American ultracyclist Amanda Coker has broken Kurt Seravogel's record of 76,076 miles for the greatest distance ridden on a bike in a year - and she's done it with 40 days to spare.
Since setting out on 5 May last year, the 24-year-old has ground out an incredible 233.74 miles a day on average.
But as the 12 months have gone on, she’s pushed up her daily distance – in the past fortnight, for instance, she’s only dropped below 260 miles on one day, and even then, she clocked up 247.5 miles.
At that rate, she could well add at least another 10,000 miles to the record, which is being done under Ultramarathon Cycling Association rules.
The Florida native returned to cycling in 2015 following a two-year break as she recovered from brain and spinal injuries when she and her father were hit from behind by a driver travelling at 55mph while they were out riding their bikes.
Whatever distance Coker ends up setting by the time her 12 months on the bike ends, one rider already has it in his sights – British cyclist Steve Abraham, who last month set off on his third attempt at the Year record.
And while some may view Coker’s efforts as not being in the spirit of the record – her riding has been confined to laps of Flatwoods Park, Tampa Bay, Abraham disagrees.
Announcing his fresh attempt at the Year record, he wrote: “I don't think she has it as easy as lot of people think. The circuit she rides is known locally as ‘The Windy Woods’, because it isn't that well sheltered from the wind.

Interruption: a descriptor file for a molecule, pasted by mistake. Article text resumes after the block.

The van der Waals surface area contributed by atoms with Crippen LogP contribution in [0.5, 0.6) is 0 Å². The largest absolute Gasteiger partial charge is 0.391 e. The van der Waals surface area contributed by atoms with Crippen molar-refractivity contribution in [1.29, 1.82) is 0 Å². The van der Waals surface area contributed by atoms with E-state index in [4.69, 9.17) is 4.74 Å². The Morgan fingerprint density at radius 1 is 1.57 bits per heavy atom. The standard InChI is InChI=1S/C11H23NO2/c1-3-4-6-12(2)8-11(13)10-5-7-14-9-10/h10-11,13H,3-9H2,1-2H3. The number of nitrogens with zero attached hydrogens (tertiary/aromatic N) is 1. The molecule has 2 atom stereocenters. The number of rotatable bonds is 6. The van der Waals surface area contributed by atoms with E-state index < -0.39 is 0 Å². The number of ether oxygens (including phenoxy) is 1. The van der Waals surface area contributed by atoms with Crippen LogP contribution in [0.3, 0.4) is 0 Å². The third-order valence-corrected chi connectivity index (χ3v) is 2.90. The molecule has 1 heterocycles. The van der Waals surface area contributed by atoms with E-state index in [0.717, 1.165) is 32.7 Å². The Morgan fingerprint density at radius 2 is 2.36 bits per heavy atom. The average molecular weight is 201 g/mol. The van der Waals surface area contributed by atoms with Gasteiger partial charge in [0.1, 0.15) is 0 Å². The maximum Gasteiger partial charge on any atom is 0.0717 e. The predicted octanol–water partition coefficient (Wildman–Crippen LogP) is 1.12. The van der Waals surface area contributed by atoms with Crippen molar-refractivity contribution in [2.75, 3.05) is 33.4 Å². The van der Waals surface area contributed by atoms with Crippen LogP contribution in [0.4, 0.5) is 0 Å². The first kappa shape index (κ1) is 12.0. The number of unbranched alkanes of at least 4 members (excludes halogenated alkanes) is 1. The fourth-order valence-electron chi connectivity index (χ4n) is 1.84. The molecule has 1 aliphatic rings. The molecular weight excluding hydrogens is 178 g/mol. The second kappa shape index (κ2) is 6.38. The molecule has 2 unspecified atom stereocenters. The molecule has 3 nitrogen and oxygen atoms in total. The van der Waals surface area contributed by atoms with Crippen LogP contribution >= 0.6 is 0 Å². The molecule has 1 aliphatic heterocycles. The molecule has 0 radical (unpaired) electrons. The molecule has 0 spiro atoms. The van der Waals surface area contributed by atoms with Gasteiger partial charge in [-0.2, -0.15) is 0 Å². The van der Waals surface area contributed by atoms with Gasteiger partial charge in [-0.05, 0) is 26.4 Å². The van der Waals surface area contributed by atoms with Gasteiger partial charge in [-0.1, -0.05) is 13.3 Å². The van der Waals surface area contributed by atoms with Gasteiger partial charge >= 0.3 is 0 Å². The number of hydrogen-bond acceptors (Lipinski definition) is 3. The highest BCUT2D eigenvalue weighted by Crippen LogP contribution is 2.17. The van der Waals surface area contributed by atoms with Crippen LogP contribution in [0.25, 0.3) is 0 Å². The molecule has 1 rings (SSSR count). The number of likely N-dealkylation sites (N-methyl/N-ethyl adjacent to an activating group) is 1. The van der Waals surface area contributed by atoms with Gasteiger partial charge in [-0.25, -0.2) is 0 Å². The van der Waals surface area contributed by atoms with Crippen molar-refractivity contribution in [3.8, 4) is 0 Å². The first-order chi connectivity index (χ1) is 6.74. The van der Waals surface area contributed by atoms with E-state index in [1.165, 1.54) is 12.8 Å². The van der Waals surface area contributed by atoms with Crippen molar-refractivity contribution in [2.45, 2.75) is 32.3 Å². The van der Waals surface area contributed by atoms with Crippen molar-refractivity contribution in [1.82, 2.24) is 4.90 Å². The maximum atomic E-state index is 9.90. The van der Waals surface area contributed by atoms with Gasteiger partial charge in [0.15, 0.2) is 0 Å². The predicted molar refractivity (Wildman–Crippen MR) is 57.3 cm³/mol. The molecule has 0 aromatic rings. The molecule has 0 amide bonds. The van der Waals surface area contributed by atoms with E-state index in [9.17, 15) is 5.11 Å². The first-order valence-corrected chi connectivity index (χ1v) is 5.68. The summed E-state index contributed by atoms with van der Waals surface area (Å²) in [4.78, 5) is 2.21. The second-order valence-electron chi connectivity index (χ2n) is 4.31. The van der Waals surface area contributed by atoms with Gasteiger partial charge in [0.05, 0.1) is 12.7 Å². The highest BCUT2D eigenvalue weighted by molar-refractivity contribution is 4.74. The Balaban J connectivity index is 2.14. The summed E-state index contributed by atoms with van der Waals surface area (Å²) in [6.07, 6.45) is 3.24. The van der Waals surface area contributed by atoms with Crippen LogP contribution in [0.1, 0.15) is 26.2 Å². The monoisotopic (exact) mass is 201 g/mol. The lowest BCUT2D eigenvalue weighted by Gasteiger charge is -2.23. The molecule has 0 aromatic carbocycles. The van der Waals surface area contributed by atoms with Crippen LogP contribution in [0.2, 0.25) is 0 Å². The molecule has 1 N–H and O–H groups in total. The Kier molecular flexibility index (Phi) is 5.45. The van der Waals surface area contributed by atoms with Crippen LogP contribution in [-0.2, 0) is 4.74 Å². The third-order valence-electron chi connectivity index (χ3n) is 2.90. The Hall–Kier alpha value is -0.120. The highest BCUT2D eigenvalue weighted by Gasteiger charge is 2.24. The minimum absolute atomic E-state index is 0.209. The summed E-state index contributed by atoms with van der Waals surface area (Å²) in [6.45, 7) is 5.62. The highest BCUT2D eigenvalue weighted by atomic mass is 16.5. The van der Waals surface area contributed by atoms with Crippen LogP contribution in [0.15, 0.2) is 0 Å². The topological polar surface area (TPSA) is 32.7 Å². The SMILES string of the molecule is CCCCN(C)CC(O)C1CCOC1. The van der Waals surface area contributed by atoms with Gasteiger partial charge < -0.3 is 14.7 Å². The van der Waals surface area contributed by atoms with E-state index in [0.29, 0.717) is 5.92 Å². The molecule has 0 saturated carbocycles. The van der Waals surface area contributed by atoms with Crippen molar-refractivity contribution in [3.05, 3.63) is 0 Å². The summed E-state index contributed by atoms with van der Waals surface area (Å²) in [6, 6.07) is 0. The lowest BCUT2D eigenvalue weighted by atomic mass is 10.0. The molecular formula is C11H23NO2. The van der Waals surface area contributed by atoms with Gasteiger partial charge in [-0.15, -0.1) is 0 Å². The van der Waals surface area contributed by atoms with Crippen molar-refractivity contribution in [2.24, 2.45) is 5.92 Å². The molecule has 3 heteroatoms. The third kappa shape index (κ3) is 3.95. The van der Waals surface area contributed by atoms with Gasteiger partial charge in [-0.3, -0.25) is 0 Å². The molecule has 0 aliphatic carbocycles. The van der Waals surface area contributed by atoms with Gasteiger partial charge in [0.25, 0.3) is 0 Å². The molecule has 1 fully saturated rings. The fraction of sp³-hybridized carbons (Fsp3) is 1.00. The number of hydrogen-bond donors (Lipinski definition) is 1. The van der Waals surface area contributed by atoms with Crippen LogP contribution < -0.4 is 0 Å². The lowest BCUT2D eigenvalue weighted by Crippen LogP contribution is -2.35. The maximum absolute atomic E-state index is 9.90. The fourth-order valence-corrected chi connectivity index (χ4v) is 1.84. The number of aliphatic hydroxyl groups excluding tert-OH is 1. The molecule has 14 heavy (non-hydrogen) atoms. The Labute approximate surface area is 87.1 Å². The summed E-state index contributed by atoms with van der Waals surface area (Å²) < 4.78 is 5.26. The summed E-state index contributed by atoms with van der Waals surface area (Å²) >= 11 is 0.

“I could easily do a similar amount of climbing to Amanda by staying in the Fens.
“The problem with that is the wind. Any wind over 5mph lowers the speed too much,” he added.
In a post to Facebook congratulating her on the record, Searvogel said that it was joining him at the park as he zeroed in on Tommy Godwin’s 1939 Year record, long considered ‘unbreakable’ that led to her targeting it.
Simon has been news editor at road.cc since 2009, reporting on 10 editions and counting of pro cycling’s biggest races such as the Tour de France, stories on issues including infrastructure and campaigning, and interviewing some of the biggest names in cycling. A law and languages graduate, published translator and former retail analyst, his background has proved invaluable in reporting on issues as diverse as cycling-related court cases, anti-doping investigations, and the bike industry. He splits his time between London and Cambridge, and loves taking his miniature schnauzer Elodie on adventures in the basket of her Elephant Bike.